Home Middle East & Turkey Middle East Qatar responds to threats aimed at Al Jazeera

Qatar responds to threats aimed at Al Jazeera

Qatar's National Human Rights Committee has condemned the threatening statements made by the former director of Al Arabiya, Khaled al-Matrafi via twitter. Talking to QNA, Al-Marri has stated that the threats to attack Al Jazeera's headquarter in Doha will not go unanswered. Al Jazeera is known to be a major bone of contention between Qatar and its former allies due to its policy of transparency and independent journalism.

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News Desk |

Ali bin Samikh Al Marri, Chairman of the National Human Rights Committee of Qatar (NHRC), on Monday has commented that the Committee will not allow any country to direct threats on Qatari media outlets and employees.

Responding to threats made by the boycotting Countries, Al-Marri in his statements to Qatar News Agency (QNA) said that countries including Saudi Arabia, Egypt, United Arab Emirates and Bahrain have “explicitly” targeted Al-Jazeera since the economic and political blockade in 2017.

His statements came after a high-ranking Saudi journalist, Khaled al-Matrafi, tweeted that the Al-Jazeera’s headquarters could be a “legitimate and logical” target for the Saudi-dominated bloc.

Saudi Arabia recalled its ambassador from Doha in 2002 after the network aired a panel discussion featuring dissenters from the kingdom to discuss and criticize the Saudi elites. 

Al-Matrafi is the former director of Al-Arabiya news network owned by the ruling elites of the Kingdom. Also known for his closeness to the elites, he is an influential figure in the Saudi-dominated bloc.

Al-Marri also raised his concerns regarding the protracted Gulf Crisis, stating that the crisis had reached its peak and was resulting in an increased fear amongst the Gulf citizens. Referring to the immediate expulsion and detention of Qatari nationals since the 2017 blockade, Al Marri said:

”The siege crisis has caused the social ties of families in the Gulf region to be torn down. Thus, any threat to the stability of the region would have implications for the security and stability of the world as a whole. The UAE is still carrying on its strategy based on intransigence, and violating as well as to disregarding the resolutions issued by the International Court of Justice… the US administration, like other Western governments, will bear responsibility if it does not act immediately to prevent the Boycotting countries from deliberately prolonging the crisis and protect human rights in the Gulf region, in the same way, it is intervening in other parts of the world.”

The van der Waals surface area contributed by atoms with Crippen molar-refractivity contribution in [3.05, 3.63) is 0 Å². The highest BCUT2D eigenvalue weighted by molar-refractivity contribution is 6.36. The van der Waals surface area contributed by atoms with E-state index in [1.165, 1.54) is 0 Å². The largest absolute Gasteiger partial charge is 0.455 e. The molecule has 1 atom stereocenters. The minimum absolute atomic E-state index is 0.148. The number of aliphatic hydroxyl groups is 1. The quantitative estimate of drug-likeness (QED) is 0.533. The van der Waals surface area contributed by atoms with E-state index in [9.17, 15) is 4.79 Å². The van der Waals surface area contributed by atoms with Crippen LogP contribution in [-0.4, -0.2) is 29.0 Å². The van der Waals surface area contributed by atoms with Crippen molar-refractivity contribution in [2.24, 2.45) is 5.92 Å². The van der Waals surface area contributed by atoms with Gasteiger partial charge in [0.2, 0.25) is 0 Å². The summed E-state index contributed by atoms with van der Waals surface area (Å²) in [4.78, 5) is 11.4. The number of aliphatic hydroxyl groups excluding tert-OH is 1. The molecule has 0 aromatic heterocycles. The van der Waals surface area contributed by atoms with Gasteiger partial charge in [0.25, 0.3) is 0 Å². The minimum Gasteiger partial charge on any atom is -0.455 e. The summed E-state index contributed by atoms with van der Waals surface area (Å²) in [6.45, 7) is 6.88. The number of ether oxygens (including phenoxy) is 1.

Qatar Diplomatic Crisis

The anti-Qatar quartet in June 2017 had imposed a severe land, airspace and maritime blockade on the tiny Peninsula that aimed at coercing Qatar into fulfilling the demands of its former Gulf allies.

Read more: Qatar Blockade: A Human Rights violation

The demands of the quartet included Qatar’s immediate withdrawal from its support to terrorist groups including Al-Qaeda, Hamas, Hezbollah, ISIL, Taliban and others.

In addition to various demands of the Saudi-led quartet in its 13-point list, one of them required the Peninsula state to completely close the operations of Al Jazeera Media Network and its affiliate station.

The controversy surrounding Al Jazeera was mainly on its freewheeling policy of open debate and criticism of the authoritarians in the region which primarily disturbed Saudi Arabia’s House of Al-Saud, the ruling elite of the dominant Gulf state.

A Soft-power Tool for the State of Qatar

The Al-Jazeera news network in Arabic and English language is known to have shaken the media discourse in the Middle East since 1996.

The anti-Qatar quartet in June 2017 had imposed a severe land, airspace and maritime blockade on the tiny Peninsula that aimed at coercing Qatar into fulfilling the demands of its former Gulf allies. 

Middle East has been known for its hostility towards free media and freedom of expression under tyrant rulers, Al Jazeera, on the other hand, has managed to transform the conservative practices of reporting in favor of the powerful rulers and has greatly contributed to the freedom of expression and open criticism wherever needed.

Also described as “contemptible dogs” by Libya’s Gaddafi and Bashar al Assad of Syria, the network has been largely discredited by tyrants in the region.

Saudi Arabia recalled its ambassador from Doha in 2002 after the network aired a panel discussion featuring dissenters from the kingdom to discuss and criticize the Saudi elites.

Other countries have occasionally expelled Al Jazeera journalists and tried to block its satellite signals; Egypt arrested three staffers in 2013 on sham charges of reporting false news and terrorism and held them in custody for more than a year.

During the Arab spring, Al Jazeera initially backed the uprisings, and then narrowed its focus, throwing their support behind the Islamist groups that tried to fill the power vacuum.

Read more: Is Qatar defying the Gulf blockade?

Its neutral approach towards Islamist groups and regional states alike has been in fact quite transformative, as it provided a safe space for all state and non-state actors to negotiate and talk out the differences.

Most regional peace agreements were hosted by Qatar including the Hamas-Fatah reconciliation deal, an agreement 18-month standoff in Beirut, and support to Sudanese rebels against the oppressive regime.

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